Report: Most Central American migrants won’t qualify for asylum in U.S. under new Trump policy

Texas Tribune News

Migrants cross the Usumacinta River between La Técnica, Guatemala, and Frontera Corozal, México, on Oct. 21. The Usumacinta River acts as a border between the two countries. There is no immigration inspection in either of the two borders in the area.
Migrants cross the Usumacinta River between La Técnica, Guatemala, and Frontera Corozal, México, on Oct. 21. The Usumacinta River acts as a border between the two countries. There is no immigration inspection in either of the two borders in the area.
Verónica G. Cárdenas for TIME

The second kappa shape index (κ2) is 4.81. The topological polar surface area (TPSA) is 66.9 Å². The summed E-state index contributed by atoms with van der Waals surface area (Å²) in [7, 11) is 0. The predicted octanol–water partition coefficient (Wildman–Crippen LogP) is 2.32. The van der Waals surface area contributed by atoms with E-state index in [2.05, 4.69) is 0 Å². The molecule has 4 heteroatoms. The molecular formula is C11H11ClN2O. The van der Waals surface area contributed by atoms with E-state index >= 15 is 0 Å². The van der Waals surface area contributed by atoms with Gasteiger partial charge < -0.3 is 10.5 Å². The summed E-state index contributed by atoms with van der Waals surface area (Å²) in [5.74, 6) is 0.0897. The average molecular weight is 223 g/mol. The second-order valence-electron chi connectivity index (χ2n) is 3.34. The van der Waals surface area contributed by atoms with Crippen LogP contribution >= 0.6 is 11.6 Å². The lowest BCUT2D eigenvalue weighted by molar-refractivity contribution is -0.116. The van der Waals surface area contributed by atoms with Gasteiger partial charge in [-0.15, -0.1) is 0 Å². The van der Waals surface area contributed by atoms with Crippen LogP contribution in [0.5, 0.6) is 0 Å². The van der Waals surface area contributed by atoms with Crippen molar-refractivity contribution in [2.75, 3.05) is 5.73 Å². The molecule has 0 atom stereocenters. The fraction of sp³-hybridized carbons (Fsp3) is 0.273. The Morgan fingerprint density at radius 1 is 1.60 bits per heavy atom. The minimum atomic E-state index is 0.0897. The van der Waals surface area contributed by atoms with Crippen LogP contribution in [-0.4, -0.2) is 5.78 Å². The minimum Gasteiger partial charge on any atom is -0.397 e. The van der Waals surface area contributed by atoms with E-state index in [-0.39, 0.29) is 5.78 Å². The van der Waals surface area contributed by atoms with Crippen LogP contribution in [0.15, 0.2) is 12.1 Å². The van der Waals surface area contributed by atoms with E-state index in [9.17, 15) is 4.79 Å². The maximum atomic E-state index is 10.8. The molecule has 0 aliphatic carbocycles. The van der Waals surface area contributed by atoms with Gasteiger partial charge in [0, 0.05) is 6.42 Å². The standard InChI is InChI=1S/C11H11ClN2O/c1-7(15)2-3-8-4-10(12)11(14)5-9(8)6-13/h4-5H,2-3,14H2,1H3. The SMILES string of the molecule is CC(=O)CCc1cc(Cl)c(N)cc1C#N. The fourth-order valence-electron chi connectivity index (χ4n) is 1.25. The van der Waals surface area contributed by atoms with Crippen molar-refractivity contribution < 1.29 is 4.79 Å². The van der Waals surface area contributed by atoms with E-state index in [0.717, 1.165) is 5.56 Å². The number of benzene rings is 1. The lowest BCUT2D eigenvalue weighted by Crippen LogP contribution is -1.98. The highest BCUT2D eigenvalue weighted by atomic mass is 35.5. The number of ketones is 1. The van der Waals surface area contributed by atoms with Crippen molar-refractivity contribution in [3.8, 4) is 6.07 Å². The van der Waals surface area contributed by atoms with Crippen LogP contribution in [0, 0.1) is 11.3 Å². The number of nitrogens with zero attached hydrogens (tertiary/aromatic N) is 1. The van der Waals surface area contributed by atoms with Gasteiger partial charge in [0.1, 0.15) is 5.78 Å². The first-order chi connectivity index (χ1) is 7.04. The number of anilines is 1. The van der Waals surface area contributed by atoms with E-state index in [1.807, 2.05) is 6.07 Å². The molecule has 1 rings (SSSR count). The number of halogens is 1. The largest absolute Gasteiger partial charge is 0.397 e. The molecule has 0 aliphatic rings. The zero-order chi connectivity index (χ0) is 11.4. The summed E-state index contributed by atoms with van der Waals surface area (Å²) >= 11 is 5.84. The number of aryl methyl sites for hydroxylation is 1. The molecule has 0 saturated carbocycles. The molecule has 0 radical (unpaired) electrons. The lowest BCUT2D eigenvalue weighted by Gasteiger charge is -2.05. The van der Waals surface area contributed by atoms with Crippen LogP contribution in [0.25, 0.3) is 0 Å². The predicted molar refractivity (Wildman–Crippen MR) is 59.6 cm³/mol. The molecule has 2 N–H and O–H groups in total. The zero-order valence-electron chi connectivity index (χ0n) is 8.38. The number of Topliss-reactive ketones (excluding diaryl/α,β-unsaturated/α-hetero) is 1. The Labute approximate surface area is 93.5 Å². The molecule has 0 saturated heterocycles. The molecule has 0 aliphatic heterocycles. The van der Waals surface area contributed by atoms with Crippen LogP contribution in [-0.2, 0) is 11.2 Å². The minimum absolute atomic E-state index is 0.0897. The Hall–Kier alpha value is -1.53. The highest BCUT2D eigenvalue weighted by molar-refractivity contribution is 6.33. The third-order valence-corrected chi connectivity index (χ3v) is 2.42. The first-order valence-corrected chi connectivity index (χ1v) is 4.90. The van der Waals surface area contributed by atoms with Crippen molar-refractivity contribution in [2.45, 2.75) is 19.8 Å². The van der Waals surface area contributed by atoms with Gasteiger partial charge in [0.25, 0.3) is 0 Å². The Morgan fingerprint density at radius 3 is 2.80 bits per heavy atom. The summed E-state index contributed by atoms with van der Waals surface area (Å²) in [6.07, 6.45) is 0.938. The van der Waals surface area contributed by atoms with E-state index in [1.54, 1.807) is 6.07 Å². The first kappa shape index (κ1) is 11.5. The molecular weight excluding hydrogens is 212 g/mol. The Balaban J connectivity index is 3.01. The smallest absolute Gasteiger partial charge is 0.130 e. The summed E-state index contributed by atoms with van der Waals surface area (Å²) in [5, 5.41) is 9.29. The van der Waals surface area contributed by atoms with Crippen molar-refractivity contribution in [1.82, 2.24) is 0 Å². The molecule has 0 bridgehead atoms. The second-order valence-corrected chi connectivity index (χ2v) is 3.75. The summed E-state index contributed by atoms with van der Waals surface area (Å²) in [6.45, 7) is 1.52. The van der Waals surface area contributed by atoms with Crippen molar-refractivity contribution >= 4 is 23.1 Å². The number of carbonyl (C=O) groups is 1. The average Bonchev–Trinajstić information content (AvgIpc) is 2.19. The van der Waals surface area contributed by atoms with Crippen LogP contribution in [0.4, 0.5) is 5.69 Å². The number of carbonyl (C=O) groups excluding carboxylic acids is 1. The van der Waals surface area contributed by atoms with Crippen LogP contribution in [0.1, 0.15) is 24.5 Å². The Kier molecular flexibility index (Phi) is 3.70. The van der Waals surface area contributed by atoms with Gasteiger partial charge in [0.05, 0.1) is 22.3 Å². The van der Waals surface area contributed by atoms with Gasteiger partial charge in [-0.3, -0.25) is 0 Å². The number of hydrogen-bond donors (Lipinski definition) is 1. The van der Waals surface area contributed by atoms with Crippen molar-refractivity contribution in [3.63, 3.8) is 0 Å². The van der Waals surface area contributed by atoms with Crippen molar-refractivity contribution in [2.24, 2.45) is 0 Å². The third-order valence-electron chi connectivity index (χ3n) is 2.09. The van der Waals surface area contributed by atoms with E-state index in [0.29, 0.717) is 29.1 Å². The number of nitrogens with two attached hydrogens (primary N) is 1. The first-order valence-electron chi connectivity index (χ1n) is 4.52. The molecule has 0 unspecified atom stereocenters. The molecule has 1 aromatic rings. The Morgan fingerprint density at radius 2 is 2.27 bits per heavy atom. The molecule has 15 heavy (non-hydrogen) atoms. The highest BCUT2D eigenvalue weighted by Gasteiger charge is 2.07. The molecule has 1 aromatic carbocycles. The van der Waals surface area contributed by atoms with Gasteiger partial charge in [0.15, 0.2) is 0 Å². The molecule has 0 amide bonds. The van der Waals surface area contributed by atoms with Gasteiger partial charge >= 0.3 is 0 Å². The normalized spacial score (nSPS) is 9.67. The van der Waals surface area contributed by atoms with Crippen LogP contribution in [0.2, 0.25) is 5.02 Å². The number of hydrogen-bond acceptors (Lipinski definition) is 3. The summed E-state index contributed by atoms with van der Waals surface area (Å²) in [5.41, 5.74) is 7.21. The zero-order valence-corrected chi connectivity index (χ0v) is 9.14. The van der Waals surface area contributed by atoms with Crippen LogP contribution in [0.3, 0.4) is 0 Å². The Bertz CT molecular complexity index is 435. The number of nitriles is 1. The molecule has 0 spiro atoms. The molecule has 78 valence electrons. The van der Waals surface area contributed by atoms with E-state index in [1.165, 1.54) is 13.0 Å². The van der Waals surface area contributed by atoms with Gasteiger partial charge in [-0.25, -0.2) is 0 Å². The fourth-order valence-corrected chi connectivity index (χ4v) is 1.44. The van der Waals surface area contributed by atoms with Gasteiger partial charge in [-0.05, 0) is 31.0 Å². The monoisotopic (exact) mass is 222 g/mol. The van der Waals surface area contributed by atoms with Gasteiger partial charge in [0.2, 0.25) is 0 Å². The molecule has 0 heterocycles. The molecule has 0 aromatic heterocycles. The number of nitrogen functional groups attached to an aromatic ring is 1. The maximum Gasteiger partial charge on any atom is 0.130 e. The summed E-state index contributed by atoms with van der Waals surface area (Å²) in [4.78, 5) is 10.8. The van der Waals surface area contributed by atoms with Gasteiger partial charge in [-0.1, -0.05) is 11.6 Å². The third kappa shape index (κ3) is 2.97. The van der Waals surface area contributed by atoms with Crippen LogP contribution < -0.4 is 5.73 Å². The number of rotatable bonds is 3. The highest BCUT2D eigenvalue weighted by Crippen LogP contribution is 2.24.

The Trump administration wants to make migrants who pass through another nation before entering the U.S. at its southern border ineligible for asylum, the Associated Press reported Monday. The effort would disqualify most Central American migrants seeking asylum at the U.S.-Mexico border, including unaccompanied children.

The AP reported that there would be exceptions to the rule, which was published in the Federal Register and is expected to take effect Tuesday. A migrant would still be eligible for asylum if they had been trafficked, for example, or if the migrant sought asylum in another country but was denied.